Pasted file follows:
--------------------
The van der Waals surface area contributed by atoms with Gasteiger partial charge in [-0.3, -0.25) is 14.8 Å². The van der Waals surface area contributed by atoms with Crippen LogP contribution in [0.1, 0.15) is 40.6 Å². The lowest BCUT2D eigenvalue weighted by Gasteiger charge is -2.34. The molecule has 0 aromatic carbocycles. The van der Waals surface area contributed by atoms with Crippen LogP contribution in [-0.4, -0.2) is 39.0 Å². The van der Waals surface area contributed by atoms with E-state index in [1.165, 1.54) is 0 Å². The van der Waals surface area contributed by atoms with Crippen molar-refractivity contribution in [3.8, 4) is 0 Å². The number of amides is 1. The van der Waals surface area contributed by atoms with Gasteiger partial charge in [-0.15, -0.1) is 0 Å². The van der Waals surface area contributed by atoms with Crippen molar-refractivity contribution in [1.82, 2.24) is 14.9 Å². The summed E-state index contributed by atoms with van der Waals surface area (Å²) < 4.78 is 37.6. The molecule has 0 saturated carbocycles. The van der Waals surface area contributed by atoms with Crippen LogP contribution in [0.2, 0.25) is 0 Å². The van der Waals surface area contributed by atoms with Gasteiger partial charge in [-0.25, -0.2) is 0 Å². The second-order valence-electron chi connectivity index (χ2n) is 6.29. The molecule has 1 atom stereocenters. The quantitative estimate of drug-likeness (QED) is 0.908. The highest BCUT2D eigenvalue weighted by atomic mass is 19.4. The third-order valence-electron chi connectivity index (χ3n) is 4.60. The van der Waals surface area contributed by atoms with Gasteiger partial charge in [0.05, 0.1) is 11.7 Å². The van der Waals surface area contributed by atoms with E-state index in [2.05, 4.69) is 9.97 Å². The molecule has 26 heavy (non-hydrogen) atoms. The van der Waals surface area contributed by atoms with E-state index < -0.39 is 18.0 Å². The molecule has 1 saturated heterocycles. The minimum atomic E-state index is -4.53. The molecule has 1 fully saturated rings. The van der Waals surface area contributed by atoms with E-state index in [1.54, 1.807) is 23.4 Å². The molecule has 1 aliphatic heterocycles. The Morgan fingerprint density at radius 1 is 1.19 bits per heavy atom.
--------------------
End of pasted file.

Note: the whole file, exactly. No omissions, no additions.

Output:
The van der Waals surface area contributed by atoms with Gasteiger partial charge in [-0.3, -0.25) is 14.8 Å². The van der Waals surface area contributed by atoms with Crippen LogP contribution in [0.1, 0.15) is 40.6 Å². The lowest BCUT2D eigenvalue weighted by Gasteiger charge is -2.34. The molecule has 0 aromatic carbocycles. The van der Waals surface area contributed by atoms with Crippen LogP contribution in [-0.4, -0.2) is 39.0 Å². The van der Waals surface area contributed by atoms with E-state index in [1.165, 1.54) is 0 Å². The van der Waals surface area contributed by atoms with Crippen molar-refractivity contribution in [3.8, 4) is 0 Å². The number of amides is 1. The van der Waals surface area contributed by atoms with Gasteiger partial charge in [-0.15, -0.1) is 0 Å². The van der Waals surface area contributed by atoms with Crippen molar-refractivity contribution in [1.82, 2.24) is 14.9 Å². The summed E-state index contributed by atoms with van der Waals surface area (Å²) < 4.78 is 37.6. The molecule has 0 saturated carbocycles. The van der Waals surface area contributed by atoms with Crippen LogP contribution in [0.2, 0.25) is 0 Å². The van der Waals surface area contributed by atoms with Gasteiger partial charge in [-0.25, -0.2) is 0 Å². The second-order valence-electron chi connectivity index (χ2n) is 6.29. The molecule has 1 atom stereocenters. The quantitative estimate of drug-likeness (QED) is 0.908. The highest BCUT2D eigenvalue weighted by atomic mass is 19.4. The third-order valence-electron chi connectivity index (χ3n) is 4.60. The van der Waals surface area contributed by atoms with Gasteiger partial charge in [0.05, 0.1) is 11.7 Å². The van der Waals surface area contributed by atoms with E-state index in [2.05, 4.69) is 9.97 Å². The molecule has 26 heavy (non-hydrogen) atoms. The van der Waals surface area contributed by atoms with E-state index < -0.39 is 18.0 Å². The molecule has 1 saturated heterocycles. The minimum atomic E-state index is -4.53. The molecule has 1 fully saturated rings. The van der Waals surface area contributed by atoms with E-state index in [1.54, 1.807) is 23.4 Å². The molecule has 1 aliphatic heterocycles. The Morgan fingerprint density at radius 1 is 1.19 bits per heavy atom.